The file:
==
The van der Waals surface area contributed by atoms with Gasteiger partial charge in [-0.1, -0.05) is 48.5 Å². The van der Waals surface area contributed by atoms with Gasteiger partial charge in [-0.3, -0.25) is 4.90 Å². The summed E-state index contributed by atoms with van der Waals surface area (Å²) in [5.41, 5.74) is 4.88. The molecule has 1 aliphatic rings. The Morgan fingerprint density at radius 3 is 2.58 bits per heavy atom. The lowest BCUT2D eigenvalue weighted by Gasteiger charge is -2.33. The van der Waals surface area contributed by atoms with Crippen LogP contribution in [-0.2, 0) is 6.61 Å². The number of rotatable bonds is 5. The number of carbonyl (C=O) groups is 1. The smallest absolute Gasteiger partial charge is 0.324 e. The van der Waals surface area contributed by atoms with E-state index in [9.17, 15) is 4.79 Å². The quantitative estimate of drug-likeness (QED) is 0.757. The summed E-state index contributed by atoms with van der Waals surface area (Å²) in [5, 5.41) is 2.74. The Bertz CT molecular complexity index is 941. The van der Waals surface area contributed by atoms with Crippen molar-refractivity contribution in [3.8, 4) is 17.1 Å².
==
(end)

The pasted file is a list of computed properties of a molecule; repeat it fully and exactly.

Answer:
The van der Waals surface area contributed by atoms with Gasteiger partial charge in [-0.1, -0.05) is 48.5 Å². The van der Waals surface area contributed by atoms with Gasteiger partial charge in [-0.3, -0.25) is 4.90 Å². The summed E-state index contributed by atoms with van der Waals surface area (Å²) in [5.41, 5.74) is 4.88. The molecule has 1 aliphatic rings. The Morgan fingerprint density at radius 3 is 2.58 bits per heavy atom. The lowest BCUT2D eigenvalue weighted by Gasteiger charge is -2.33. The van der Waals surface area contributed by atoms with Crippen LogP contribution in [-0.2, 0) is 6.61 Å². The number of rotatable bonds is 5. The number of carbonyl (C=O) groups is 1. The smallest absolute Gasteiger partial charge is 0.324 e. The van der Waals surface area contributed by atoms with E-state index in [9.17, 15) is 4.79 Å². The quantitative estimate of drug-likeness (QED) is 0.757. The summed E-state index contributed by atoms with van der Waals surface area (Å²) in [5, 5.41) is 2.74. The Bertz CT molecular complexity index is 941. The van der Waals surface area contributed by atoms with Crippen molar-refractivity contribution in [3.8, 4) is 17.1 Å².